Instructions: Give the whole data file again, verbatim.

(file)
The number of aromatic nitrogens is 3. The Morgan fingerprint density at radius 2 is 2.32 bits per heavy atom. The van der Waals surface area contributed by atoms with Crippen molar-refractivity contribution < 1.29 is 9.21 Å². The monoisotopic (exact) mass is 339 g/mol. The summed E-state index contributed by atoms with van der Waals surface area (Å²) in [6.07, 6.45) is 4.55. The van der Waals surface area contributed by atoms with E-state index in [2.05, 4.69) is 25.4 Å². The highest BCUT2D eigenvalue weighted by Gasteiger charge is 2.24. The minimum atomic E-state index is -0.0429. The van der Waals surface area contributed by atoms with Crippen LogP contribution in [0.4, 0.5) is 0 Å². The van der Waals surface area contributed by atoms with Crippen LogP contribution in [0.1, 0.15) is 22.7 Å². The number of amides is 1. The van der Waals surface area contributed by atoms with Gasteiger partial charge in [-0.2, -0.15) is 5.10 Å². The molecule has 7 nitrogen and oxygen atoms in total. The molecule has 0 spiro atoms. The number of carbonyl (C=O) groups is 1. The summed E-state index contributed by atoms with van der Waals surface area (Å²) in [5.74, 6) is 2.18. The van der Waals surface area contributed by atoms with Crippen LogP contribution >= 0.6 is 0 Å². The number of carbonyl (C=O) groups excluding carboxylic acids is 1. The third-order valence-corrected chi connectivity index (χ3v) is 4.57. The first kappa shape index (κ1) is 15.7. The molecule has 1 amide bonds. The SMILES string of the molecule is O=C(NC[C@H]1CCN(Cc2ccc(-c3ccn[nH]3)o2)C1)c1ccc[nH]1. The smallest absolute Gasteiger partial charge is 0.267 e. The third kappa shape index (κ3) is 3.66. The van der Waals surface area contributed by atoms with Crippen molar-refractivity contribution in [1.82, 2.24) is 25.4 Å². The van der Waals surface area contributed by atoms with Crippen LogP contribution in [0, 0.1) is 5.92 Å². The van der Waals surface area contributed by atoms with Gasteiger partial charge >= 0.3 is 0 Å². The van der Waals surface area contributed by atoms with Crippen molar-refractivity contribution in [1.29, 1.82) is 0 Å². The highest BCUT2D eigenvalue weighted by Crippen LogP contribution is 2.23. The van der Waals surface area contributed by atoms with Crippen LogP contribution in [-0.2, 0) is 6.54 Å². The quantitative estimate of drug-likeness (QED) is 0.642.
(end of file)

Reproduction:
The number of aromatic nitrogens is 3. The Morgan fingerprint density at radius 2 is 2.32 bits per heavy atom. The van der Waals surface area contributed by atoms with Crippen molar-refractivity contribution < 1.29 is 9.21 Å². The monoisotopic (exact) mass is 339 g/mol. The summed E-state index contributed by atoms with van der Waals surface area (Å²) in [6.07, 6.45) is 4.55. The van der Waals surface area contributed by atoms with E-state index in [2.05, 4.69) is 25.4 Å². The highest BCUT2D eigenvalue weighted by Gasteiger charge is 2.24. The minimum atomic E-state index is -0.0429. The van der Waals surface area contributed by atoms with Crippen LogP contribution in [0.4, 0.5) is 0 Å². The van der Waals surface area contributed by atoms with Crippen LogP contribution in [0.1, 0.15) is 22.7 Å². The number of amides is 1. The van der Waals surface area contributed by atoms with Gasteiger partial charge in [-0.2, -0.15) is 5.10 Å². The molecule has 7 nitrogen and oxygen atoms in total. The molecule has 0 spiro atoms. The number of carbonyl (C=O) groups is 1. The summed E-state index contributed by atoms with van der Waals surface area (Å²) in [5.74, 6) is 2.18. The van der Waals surface area contributed by atoms with Crippen LogP contribution >= 0.6 is 0 Å². The number of carbonyl (C=O) groups excluding carboxylic acids is 1. The third-order valence-corrected chi connectivity index (χ3v) is 4.57. The first kappa shape index (κ1) is 15.7. The molecule has 1 amide bonds. The SMILES string of the molecule is O=C(NC[C@H]1CCN(Cc2ccc(-c3ccn[nH]3)o2)C1)c1ccc[nH]1. The smallest absolute Gasteiger partial charge is 0.267 e. The third kappa shape index (κ3) is 3.66. The van der Waals surface area contributed by atoms with Crippen molar-refractivity contribution in [1.82, 2.24) is 25.4 Å². The van der Waals surface area contributed by atoms with Crippen LogP contribution in [0, 0.1) is 5.92 Å². The van der Waals surface area contributed by atoms with Gasteiger partial charge >= 0.3 is 0 Å². The van der Waals surface area contributed by atoms with Crippen molar-refractivity contribution in [1.29, 1.82) is 0 Å². The highest BCUT2D eigenvalue weighted by Crippen LogP contribution is 2.23. The van der Waals surface area contributed by atoms with Crippen LogP contribution in [-0.2, 0) is 6.54 Å². The quantitative estimate of drug-likeness (QED) is 0.642.